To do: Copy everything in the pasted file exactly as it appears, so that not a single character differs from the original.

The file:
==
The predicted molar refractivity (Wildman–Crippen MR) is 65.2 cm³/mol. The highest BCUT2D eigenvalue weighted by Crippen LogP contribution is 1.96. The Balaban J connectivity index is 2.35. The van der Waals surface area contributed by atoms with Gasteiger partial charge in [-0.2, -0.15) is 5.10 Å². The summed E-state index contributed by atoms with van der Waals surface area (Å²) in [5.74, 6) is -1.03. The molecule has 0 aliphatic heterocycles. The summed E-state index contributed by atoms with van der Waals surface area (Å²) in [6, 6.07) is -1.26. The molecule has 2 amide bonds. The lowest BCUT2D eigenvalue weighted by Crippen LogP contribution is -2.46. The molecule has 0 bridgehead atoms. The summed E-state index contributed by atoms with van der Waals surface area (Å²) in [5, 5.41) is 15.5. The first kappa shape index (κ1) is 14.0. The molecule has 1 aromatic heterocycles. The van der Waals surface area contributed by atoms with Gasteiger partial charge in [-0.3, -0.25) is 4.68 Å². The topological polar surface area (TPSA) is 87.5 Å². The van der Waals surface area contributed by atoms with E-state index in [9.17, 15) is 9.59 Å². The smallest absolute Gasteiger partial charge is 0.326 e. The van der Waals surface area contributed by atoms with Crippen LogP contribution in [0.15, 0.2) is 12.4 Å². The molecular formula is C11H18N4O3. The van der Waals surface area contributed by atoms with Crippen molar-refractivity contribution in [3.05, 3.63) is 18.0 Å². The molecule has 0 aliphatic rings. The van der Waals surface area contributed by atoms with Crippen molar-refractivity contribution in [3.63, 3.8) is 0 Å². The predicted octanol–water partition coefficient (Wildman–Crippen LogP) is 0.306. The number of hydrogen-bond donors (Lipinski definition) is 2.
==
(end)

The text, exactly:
The predicted molar refractivity (Wildman–Crippen MR) is 65.2 cm³/mol. The highest BCUT2D eigenvalue weighted by Crippen LogP contribution is 1.96. The Balaban J connectivity index is 2.35. The van der Waals surface area contributed by atoms with Gasteiger partial charge in [-0.2, -0.15) is 5.10 Å². The summed E-state index contributed by atoms with van der Waals surface area (Å²) in [5.74, 6) is -1.03. The molecule has 0 aliphatic heterocycles. The summed E-state index contributed by atoms with van der Waals surface area (Å²) in [6, 6.07) is -1.26. The molecule has 2 amide bonds. The lowest BCUT2D eigenvalue weighted by Crippen LogP contribution is -2.46. The molecule has 0 bridgehead atoms. The summed E-state index contributed by atoms with van der Waals surface area (Å²) in [5, 5.41) is 15.5. The first kappa shape index (κ1) is 14.0. The molecule has 1 aromatic heterocycles. The van der Waals surface area contributed by atoms with Gasteiger partial charge in [-0.3, -0.25) is 4.68 Å². The topological polar surface area (TPSA) is 87.5 Å². The van der Waals surface area contributed by atoms with E-state index in [9.17, 15) is 9.59 Å². The smallest absolute Gasteiger partial charge is 0.326 e. The van der Waals surface area contributed by atoms with Crippen LogP contribution in [0.15, 0.2) is 12.4 Å². The molecular formula is C11H18N4O3. The van der Waals surface area contributed by atoms with Crippen molar-refractivity contribution in [3.05, 3.63) is 18.0 Å². The molecule has 0 aliphatic rings. The van der Waals surface area contributed by atoms with Crippen molar-refractivity contribution in [3.63, 3.8) is 0 Å². The predicted octanol–water partition coefficient (Wildman–Crippen LogP) is 0.306. The number of hydrogen-bond donors (Lipinski definition) is 2.